During his week at the NHL Scouting Combine and in subsequent interviews, one of the questions Quebec Remparts center Mikhail Grigorenko heard the most was how badly does he really want to play in the NHL.
He didn't really have to say a word -- his red-and-white, Canadian-flag themed short-sleeved shirt should have said everything that's needed.
"I came here to play in NHL," he told reporters in Edmonton on Thursday following a meeting with the Oilers, who hold the first pick in the 2012 NHL Draft. "I have a Canada polo [shirt] now. I really like Canada. Not just hockey. The hockey is amazing here. I really like to live here. It's amazing in Canada."
Grigorenko, in his first season in North America, led all first-year players in the Quebec Major Junior Hockey League with 40 goals and 85 points. He is No. 3 on NHL Central Scouting's final ranking of North American skaters for the draft.
The Oilers have been entertaining a number of candidates -- they met with Central Scouting's No. 1-ranked player, Sarnia Sting forward Nail Yakupov, on Tuesday.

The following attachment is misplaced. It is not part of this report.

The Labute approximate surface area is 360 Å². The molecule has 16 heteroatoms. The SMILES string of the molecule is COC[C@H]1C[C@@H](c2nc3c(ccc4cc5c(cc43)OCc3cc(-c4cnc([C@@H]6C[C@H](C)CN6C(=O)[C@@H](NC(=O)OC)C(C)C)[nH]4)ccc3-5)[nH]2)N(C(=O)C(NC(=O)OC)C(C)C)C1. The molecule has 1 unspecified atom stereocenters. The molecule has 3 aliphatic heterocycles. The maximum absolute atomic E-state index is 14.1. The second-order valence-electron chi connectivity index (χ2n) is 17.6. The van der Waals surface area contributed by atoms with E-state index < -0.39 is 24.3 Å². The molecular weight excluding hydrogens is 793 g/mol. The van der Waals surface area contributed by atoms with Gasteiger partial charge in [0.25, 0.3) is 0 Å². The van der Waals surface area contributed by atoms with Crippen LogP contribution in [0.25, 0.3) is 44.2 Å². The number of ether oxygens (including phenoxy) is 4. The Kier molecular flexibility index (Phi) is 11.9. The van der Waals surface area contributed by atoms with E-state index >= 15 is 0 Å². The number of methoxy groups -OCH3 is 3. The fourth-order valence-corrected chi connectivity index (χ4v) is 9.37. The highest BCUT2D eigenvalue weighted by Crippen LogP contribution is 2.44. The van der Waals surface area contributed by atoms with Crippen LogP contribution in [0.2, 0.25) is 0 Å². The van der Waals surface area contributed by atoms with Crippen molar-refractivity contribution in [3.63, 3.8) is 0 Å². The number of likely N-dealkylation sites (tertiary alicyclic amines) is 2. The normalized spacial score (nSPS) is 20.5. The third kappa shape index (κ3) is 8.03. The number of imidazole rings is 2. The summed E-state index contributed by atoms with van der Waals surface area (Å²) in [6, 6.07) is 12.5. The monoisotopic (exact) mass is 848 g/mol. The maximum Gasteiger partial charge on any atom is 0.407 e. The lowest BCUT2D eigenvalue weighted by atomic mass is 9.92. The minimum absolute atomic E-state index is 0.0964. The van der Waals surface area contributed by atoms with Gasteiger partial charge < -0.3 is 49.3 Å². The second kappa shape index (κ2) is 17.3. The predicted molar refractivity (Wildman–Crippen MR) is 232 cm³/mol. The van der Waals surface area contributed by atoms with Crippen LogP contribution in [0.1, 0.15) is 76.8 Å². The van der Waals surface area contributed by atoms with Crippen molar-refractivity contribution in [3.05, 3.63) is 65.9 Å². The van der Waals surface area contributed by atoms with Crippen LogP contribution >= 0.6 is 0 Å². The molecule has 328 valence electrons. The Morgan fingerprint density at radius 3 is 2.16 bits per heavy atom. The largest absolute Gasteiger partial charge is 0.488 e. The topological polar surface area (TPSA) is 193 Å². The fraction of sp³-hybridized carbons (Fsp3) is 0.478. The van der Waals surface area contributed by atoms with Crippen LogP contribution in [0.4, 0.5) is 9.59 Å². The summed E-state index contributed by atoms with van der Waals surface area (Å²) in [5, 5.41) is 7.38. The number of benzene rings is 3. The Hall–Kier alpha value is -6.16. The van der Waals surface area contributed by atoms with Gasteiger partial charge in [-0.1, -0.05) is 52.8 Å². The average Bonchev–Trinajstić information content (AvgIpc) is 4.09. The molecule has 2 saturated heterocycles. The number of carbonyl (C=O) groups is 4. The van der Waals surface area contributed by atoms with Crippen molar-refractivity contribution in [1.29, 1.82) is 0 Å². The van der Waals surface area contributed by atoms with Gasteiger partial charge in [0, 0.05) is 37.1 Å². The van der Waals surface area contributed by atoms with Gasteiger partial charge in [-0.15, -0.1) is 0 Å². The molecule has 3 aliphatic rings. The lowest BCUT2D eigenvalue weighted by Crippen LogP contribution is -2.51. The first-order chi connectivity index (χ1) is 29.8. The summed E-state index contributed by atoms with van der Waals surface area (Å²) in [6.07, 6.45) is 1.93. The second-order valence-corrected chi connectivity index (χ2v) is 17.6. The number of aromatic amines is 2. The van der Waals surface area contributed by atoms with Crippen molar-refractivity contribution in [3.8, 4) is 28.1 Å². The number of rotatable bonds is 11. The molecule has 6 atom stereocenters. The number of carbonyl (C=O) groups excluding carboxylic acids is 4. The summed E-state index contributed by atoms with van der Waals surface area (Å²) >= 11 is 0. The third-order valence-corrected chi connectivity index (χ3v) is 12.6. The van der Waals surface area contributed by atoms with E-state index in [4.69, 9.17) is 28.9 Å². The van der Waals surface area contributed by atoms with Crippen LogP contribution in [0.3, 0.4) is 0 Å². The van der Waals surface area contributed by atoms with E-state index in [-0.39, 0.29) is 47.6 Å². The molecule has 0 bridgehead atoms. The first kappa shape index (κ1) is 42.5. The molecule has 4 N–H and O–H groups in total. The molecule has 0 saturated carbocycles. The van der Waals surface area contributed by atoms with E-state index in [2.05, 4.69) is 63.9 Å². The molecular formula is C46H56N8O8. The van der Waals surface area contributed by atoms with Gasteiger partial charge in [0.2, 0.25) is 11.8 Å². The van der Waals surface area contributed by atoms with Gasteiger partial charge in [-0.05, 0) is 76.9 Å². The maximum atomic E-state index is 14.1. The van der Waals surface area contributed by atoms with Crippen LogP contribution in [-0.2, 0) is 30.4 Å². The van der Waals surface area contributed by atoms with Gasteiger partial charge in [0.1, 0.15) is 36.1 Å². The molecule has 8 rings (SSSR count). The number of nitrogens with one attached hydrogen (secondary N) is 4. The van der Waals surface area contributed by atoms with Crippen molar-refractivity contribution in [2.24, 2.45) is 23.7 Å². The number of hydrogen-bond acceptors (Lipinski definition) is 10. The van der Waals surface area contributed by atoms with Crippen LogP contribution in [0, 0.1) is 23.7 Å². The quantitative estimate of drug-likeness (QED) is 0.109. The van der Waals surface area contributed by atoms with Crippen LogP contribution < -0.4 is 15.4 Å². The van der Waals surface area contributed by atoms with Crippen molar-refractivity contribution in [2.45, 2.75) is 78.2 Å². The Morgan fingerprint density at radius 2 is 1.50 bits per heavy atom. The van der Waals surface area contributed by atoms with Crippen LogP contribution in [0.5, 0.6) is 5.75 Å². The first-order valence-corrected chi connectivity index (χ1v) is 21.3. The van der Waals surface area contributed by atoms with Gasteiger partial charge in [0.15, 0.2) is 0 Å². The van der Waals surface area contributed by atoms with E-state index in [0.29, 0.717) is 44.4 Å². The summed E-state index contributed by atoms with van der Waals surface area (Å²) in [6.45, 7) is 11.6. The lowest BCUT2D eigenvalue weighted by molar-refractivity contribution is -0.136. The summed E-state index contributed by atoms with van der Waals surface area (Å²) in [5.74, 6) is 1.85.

When asked which of them the better player was, Grigorenko said he couldn't compare them because he thinks they play two different styles of hockey.
"We're just different players," he said. "I'm bigger … good hands, good vision, but he's just kind of a more aggressive player. He's playing different hockey -- more power hockey. I'm more playmaking hockey."
Yakupov also just finished his second season in North America, while it was Grigorenko's first. He said it was a tough adjustment, but one he's happy he made.
"I didn't speak English at all [when he arrived in Quebec City], I couldn't talk to people," he said. "Now I can speak and everything is easier. I learned so many things about Canada -- the culture, the people here."
He also learned one very important fact -- it doesn't matter where he gets drafted, it's what he does with the opportunity that team gives him.
"I want to play in the NHL, that's my dream," he said. "The team that takes me, they want me and they will help me."
Contact Adam Kimelman at firstname.lastname@example.org. Follow him on Twitter: @NHLAdamK
Author: Adam Kimelman | NHL.com Deputy Managing Editor